For the last four months I have had turquoise coloured hair. It’s purely a vanity thing, this turns out to suit me very well and I now have a rule that for each compliment I get I can keep it for another week.. which has for the last four months worked to keep it turquoise.. I mediate on the huge number of compliments I get about this ridiculous colour hair and I wonder why I don’t see more people wandering about with such colourful plumage. I thought of it like this… Surely, while it is rare and therefore (mildly) noteworthy anyone who happened to dye their hair brightly would be liable to get compliments and so carry on having it a fantastic colour.. and therefore as time went by there would be more of us but so far in the past four years, I have only met one other person with permanently blue hair. (The fact that she was also a developmental psychology phd student is a level of coincidence I don’t like to consider).
So I find lots of evidence that people (and men especially) do not generally go in for colourful hair. I wonder why and this excellent article by Christopher Reed has me questioning it more deeply. In the animal kingdom colourful male plumage is a deliberate policy to attract the birds..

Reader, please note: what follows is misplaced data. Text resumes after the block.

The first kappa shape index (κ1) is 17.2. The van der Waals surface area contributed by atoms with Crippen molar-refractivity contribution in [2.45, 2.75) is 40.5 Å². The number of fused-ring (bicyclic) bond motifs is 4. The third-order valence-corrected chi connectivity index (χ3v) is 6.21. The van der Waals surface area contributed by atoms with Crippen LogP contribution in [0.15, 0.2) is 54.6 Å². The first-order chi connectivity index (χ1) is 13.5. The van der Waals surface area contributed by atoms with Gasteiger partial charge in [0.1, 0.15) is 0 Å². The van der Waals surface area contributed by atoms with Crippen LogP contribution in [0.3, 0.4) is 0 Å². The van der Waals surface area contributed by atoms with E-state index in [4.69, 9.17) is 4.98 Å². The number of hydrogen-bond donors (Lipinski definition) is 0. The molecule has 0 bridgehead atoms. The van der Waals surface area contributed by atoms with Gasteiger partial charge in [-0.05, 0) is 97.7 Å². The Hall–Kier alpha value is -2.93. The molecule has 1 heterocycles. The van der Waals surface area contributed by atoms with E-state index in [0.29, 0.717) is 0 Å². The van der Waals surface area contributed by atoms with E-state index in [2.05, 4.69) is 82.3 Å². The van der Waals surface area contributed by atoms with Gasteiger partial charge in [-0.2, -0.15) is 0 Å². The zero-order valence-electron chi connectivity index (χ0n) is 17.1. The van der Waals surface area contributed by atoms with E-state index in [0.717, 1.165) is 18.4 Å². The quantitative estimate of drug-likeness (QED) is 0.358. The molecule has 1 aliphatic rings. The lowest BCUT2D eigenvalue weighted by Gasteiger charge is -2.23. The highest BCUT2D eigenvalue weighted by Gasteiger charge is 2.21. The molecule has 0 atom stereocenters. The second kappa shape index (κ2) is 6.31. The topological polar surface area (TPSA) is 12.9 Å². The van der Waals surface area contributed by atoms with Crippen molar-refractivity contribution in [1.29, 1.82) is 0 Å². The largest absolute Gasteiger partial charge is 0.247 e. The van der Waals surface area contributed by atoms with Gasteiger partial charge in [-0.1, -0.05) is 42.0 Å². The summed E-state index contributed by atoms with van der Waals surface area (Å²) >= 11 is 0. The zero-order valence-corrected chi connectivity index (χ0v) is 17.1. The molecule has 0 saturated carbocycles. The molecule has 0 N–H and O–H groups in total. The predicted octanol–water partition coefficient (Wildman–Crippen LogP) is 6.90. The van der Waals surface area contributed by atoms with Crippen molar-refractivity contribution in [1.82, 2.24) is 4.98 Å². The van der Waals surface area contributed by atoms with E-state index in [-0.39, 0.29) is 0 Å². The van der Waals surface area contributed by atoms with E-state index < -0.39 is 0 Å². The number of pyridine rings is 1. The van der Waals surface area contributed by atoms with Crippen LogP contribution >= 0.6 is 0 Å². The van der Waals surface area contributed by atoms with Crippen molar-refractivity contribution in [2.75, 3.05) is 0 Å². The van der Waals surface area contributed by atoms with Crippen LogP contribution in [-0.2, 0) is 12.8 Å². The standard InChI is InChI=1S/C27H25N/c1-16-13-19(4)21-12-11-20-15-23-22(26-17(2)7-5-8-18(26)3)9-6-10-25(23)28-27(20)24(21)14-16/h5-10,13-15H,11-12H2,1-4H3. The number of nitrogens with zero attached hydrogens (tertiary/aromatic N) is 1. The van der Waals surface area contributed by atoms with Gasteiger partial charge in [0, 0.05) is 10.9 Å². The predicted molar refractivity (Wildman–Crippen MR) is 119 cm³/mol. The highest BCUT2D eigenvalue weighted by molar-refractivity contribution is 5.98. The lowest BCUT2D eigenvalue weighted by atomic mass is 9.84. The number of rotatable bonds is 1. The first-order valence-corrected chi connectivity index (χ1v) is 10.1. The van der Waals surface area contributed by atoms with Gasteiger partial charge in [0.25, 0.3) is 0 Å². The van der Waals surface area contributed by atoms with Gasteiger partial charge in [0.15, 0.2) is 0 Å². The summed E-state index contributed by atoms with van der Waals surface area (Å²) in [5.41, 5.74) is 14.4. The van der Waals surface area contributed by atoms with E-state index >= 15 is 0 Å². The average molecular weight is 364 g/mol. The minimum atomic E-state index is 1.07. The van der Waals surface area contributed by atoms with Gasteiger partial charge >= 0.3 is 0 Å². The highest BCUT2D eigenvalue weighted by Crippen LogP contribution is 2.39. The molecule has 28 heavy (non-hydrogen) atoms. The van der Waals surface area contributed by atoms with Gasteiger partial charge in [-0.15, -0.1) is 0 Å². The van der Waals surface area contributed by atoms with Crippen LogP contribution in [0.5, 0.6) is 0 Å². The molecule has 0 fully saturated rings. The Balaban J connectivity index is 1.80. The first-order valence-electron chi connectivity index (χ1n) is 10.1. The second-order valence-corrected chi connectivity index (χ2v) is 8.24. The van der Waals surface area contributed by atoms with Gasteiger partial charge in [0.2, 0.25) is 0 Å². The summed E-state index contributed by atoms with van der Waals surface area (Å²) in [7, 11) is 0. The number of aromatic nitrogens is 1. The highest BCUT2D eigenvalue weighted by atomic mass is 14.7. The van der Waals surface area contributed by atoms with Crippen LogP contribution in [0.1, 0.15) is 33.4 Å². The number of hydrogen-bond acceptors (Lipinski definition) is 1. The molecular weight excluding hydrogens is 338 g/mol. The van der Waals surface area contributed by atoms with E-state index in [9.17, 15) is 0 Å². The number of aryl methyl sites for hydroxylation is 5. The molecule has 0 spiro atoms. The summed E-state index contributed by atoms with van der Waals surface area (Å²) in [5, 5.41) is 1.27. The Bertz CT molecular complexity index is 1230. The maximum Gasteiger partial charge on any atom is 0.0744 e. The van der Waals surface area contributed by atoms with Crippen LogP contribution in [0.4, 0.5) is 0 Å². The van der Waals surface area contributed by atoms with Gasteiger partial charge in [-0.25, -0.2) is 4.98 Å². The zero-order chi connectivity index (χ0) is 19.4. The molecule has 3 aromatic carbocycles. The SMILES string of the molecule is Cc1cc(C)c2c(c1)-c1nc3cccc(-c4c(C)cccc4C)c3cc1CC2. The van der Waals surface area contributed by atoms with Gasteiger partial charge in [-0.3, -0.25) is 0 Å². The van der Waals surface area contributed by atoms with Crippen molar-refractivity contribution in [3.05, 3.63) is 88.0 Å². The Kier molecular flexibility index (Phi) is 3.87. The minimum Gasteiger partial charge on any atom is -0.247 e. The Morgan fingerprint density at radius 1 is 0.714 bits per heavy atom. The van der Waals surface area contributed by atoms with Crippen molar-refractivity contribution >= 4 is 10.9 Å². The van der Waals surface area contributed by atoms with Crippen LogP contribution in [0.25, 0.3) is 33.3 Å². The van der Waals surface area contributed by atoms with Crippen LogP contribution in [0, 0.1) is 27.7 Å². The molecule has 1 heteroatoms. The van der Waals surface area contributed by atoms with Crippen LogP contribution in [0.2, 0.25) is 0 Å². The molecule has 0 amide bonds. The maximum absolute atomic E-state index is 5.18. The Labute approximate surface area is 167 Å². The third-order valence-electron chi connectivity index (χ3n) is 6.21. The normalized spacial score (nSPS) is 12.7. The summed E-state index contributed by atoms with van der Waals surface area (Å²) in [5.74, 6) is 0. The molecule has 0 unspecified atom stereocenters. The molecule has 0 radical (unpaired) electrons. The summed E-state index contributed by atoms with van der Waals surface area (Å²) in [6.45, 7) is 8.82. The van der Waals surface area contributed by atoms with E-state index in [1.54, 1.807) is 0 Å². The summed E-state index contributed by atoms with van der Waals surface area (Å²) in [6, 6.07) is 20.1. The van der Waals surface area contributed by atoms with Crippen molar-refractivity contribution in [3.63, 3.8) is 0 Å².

Perhaps some of the richest language of color has to do with sex. Janis Sacco, director of exhibitions, offers such examples as a male bird of paradise from New Guinea that not only sports much bolder colors than any female of the species, but also a ludicrously long tail. “Pick me as a mate,” he says, “because I have this splendid thing you females may select mates on the basis of, and I must be fit because I have managed to survive despite having to carry it around with me while wearing these obvious colors.
I don’t honestly know what are my motives for keeping turquoise hair but I can tell with confidence that I once dragged to bed by a lingerie model primarily because at the time I had bright pink hair.